To take a look at the other assertion, “God can choose to not be all knowing or all powerful” also fails to understand that there are essential properties that make God who He is. For example, the number two has the essential property of being an even number. It makes no sense to ask, “can the number two not be even?” because this would fail to make the number two what it is. That is to say, it cannot lose that property of being even, because being even is part of what it means to be the number two. Similar, the same can be said about God’s essential properties, such as being omniscient, omnipotent, and so forth.
Lastly, I’d like to address the view that some Christians take by saying, “the gospel is simple, we don’t need philosophy to understand it”. The error again is that this is not only false, but un-biblical. How can we have the audacity to assume that our own thinking is so precise and proper, that we can afford to be intellectually lazy and neglect the very tools God gave us to help understand all that He is? Are we really that prideful to admit we don’t know it all and need help? Or are we too lazy and find it easier to simply say, “the Holy Spirit will just tell me.” This is not how Christ lived his life, because he himself grew in wisdom (luke 2:52), and in claiming otherwise, we make ourselves out to be better than Jesus. Such assertions make these people hard to be taken seriously. So, what does the bible say about these issues? 2 Peter 3:16 says, “He writes the same way in all his letters, speaking in them of these matters. His letters contain some things that are hard to understand, which ignorant and unstable people distort, as they do the other Scriptures, to their own destruction.” Here, one of the greatest apostles and authors of scripture is literally saying that some things in scripture are actually quite hard to understand. So, if one guy who literally wrote parts of the bible admits this isn’t easy, who are we to say otherwise and call Peter, God, and the bible a liar? Now, we mustn’t be disappointed at this challenge. Name one thing about being a Christian that is easy. If it were easy, everyone would be doing it. Rather, we must keep in mind that the greatest commandment that tells us to love God with our mind. It is an exciting, virtuous, and fulfilling challenge that God gave us. Philosophy is a gift from God, and a gift that will enrich our lives, our minds, our worship, and our outlook on who God is. This is what it means to love God with our minds.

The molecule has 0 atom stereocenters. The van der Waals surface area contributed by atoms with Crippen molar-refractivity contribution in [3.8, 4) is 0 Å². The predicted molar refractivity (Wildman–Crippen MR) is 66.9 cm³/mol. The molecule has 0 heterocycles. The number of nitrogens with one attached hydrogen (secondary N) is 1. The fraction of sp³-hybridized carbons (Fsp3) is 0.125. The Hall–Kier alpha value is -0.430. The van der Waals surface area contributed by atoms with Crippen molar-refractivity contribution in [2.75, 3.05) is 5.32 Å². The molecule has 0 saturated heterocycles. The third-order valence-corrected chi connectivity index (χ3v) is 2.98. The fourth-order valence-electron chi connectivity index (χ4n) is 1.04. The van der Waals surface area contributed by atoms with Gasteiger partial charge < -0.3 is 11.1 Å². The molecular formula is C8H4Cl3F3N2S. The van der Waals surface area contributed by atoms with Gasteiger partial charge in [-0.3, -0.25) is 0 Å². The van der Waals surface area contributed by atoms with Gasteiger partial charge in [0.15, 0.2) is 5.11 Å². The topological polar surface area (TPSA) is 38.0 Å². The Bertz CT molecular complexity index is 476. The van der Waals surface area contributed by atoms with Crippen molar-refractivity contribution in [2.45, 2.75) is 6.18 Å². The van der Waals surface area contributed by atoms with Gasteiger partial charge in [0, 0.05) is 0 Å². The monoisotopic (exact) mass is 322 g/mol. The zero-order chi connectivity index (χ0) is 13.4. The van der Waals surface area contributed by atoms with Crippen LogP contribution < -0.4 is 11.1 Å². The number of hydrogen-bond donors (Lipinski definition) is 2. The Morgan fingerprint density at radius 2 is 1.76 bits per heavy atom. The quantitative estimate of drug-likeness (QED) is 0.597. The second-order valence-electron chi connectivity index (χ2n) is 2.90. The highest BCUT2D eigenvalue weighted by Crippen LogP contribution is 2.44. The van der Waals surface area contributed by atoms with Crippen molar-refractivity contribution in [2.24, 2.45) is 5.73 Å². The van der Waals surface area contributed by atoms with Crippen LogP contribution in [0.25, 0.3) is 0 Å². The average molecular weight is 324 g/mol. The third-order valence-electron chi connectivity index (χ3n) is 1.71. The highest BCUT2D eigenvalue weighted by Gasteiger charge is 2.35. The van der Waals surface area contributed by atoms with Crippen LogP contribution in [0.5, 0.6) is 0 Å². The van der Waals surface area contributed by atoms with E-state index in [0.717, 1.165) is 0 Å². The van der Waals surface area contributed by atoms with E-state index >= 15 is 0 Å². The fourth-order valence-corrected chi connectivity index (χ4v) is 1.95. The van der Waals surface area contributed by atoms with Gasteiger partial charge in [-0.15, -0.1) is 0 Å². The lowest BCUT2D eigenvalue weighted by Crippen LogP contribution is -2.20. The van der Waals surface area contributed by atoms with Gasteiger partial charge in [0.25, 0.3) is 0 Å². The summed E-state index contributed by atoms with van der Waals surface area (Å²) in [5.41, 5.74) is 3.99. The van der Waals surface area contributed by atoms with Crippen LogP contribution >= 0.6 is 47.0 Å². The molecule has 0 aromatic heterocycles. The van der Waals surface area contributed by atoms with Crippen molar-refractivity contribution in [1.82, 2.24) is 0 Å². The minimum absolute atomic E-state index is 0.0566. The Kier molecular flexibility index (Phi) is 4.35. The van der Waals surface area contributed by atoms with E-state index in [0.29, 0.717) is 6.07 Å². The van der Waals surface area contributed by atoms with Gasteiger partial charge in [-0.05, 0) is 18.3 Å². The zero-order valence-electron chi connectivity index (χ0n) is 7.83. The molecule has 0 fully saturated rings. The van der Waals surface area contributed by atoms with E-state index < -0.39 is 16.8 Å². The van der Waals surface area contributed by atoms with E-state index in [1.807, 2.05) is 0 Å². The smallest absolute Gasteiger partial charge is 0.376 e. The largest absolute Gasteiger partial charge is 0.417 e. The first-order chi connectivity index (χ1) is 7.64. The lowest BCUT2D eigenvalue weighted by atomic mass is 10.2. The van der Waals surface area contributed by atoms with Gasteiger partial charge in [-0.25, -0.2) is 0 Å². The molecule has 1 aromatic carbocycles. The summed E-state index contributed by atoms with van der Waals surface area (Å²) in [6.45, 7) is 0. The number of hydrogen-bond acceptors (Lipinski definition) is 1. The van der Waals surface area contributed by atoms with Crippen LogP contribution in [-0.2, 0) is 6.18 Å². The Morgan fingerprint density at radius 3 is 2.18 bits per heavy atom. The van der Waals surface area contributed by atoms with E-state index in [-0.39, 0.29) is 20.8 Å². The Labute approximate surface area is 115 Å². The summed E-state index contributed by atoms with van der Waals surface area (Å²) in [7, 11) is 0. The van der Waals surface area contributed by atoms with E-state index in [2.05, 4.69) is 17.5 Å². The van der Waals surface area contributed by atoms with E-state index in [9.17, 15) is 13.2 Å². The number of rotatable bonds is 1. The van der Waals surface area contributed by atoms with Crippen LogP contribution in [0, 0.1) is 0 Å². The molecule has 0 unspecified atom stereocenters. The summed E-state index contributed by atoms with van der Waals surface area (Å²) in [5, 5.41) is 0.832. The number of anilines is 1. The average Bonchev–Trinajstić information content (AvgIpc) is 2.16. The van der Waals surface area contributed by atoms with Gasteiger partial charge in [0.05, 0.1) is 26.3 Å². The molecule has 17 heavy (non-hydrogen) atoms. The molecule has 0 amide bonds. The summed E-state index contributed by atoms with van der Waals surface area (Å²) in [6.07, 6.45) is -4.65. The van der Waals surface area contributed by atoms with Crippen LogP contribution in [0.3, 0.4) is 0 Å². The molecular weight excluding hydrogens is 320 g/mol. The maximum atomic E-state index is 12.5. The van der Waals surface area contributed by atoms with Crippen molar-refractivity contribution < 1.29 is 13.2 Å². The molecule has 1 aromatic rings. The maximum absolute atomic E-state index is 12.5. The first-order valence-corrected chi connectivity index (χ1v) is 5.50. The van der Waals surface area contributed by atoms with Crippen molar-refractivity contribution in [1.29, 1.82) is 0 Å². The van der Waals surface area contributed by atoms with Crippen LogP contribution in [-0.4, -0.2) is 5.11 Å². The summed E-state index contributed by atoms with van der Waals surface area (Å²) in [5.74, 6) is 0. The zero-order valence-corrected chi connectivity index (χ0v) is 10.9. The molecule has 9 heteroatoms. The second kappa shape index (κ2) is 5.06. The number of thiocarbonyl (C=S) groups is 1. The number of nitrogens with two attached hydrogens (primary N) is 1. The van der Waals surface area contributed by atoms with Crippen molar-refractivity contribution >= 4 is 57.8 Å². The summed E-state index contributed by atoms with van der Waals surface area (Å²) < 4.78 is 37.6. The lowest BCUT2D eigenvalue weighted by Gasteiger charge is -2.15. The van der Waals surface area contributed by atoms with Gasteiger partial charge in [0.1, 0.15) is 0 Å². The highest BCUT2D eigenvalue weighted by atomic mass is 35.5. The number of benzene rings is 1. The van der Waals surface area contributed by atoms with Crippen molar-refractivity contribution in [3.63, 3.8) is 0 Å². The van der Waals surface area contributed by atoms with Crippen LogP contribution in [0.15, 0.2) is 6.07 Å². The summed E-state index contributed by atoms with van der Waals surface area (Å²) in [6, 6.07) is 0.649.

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3 thoughts on “Do Christians Need Philosophy? Question #20”
This is a great article. I hope some of my Christian friends take it to heart.
I should congratulate you. Really interesting post.
Thanks for sharing this.
Very kind of you, thanks.